How the Omicron variant could affect indie retailers

30 November 2021, 10:17 AM
  • The new strain of Covid-19 has the power to reshape the shopping landscape again, but independent fine food retailers can prove their resilience once more
How the Omicron variant could affect indie retailers

Covid-19 restrictions are tightening in Britain following the news that a new coronavirus variant, Omicron, was found in the UK. Wearing masks has become mandatory once again in shops in England after the rules were relaxed over the summer

Although it is not yet clear how dangerous the Omicron variant is – and it could take weeks to really understand its impact on vaccines – there are fears among businesses that this new strain could put a dent in festive sales plans. While scientists collect data on the severity of Omicron, retailers will be bracing themselves for the latest round of uncertainty as they prepare for the festive season, but there is good reason to believe that indie fine food shops can ride out this storm.

Prioritising safety

The new guidance on face coverings aligns with many independent retailers’ decisions earlier this year to continue encouraging customers to wear masks and socially distance. Mark Kacary, managing director of The Norfolk Deli, was one of these retailers. “We feel that mandatory use of face covering in shops should have never been left to the customer to decide,” he told Speciality Food

Paddy Lillis, general secretary of the retail trade union Usdaw, agrees. “This flip-flopping on basic and sensible Covid measures and the different rules across the UK create confusion, reduce compliance and can lead to conflict,” he said. Retail trade groups are bracing for the worst over fears that customers will not comply with the new rules. The Association of Convenience Stores chief executive James Lowman said shops are “extremely concerned about abuse against their staff from customers who don’t want to wear a face covering in a shop”. The British Retail Consortium’s CEO Helen Dickinson said that while retailers will communicate the new rules, it is up to police to enforce them. “It is vital that we do not place hardworking retail staff in harm’s way,” she said.

Even before the new variant was discovered in southern Africa, more than 40% of Brits believed that a full lockdown would likely be imposed this winter, according to research by Mintel. However, an even greater proportion (69%) said they think people will be less compliant with the rules of a new lockdown.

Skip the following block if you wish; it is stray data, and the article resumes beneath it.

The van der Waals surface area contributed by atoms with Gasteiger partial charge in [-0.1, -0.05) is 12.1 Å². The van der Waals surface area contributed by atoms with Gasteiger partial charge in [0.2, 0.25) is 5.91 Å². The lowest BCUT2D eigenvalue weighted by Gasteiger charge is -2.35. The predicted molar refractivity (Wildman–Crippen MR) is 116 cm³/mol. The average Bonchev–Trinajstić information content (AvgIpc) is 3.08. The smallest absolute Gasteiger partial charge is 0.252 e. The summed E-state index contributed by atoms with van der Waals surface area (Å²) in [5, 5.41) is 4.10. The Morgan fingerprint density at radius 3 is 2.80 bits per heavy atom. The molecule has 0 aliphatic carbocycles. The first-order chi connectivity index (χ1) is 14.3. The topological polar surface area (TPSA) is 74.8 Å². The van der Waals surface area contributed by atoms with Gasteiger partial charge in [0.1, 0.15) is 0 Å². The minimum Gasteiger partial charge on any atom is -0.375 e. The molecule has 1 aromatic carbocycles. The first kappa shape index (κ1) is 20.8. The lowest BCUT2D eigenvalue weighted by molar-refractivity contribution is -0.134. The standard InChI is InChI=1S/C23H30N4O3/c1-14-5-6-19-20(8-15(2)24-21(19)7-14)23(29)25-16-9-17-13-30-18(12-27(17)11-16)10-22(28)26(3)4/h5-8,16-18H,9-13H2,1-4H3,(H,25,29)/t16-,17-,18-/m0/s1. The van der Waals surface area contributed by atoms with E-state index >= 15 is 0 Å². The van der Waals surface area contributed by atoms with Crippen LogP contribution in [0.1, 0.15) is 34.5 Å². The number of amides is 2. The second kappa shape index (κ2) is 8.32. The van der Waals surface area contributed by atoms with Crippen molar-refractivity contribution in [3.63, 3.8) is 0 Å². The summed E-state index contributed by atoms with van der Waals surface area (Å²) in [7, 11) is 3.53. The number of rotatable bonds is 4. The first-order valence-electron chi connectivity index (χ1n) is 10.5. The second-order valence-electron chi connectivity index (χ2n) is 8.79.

Independent fine food shops generally reported fewer issues than other supermarkets and retailers when the original face covering requirements were in place, and they expect the same this time around. Mark anticipates no real impact on in-store sales – if anything, he said, the shop’s e-commerce site could benefit, “which makes me hope we have ordered enough packaging,” he said.

Over the past 18 months, indies have learned how to prioritise safety while offering an excellent service to customers, both online and off. Tom Newey, CEO of Cobbs Farm Shop, says these high standards will be in place as usual, with the added requirement for customers to wear masks. “We’ve all had to adapt and put new operating procedures in place to help minimise the risk of infection through staff and customers. There is understandably concern about the new Omicron variant, but those same measures that helped prevent infection before remain relevant,” he told Speciality Food.

What’s next?

With mask rules back in effect, what can retailers expect to happen next? Retail establishments with on-site cafés will be aware that face coverings are not required in hospitality venues in England, but the union Unite is hoping that will change. “We must ask why hospitality is the only area in the public arena where face masks are not compulsory. Does the Government consider the health and safety of hospitality workers less of a priority than that of workers in other sectors?” said Unite general secretary Sharon Graham. “It is outrageous that hospitality workers are being left to police the wearing of face masks due to the lack of proper mandatory rules or effective legislation.”

Whether Covid-19 restrictions will go even further, requiring a full lockdown, remains to be seen. But thanks to their agility and their status as ‘essential retailers’, many fine food shops can be quick to react, ramping up online shopping options and offering a safe and pleasant shopping experience for locals. “Having already had one Christmas where we brought in measures to minimise pinch points for customers during the peak trading period, we feel well prepared to again provide an enjoyable and safe experience for them this year,” said Cobbs Farm Shop’s Tom.

With some industries in Scotland and Northern Ireland restricting customers with Covid passports, there is also uncertainty over whether this will be expanded in the coming months. A poll by the FSB Northern Ireland found that 85% of respondents believe the policy for mandatory Covid Status Certification checks should not proceed at all or should be applied to both the public and private sectors. The concerns from the group’s small business members ranged from concern around the lack of clarity of the purpose of the checks to the “massive” additional burden the checks could impose on businesses.

In the weeks ahead, safety will become the biggest priority for indie retailers. But with consumers facing another bout of uncertainty and fear, providing a place where communities can come together to feel welcome and share their excitement for the holiday season – whatever form it might take this year – is just as important.

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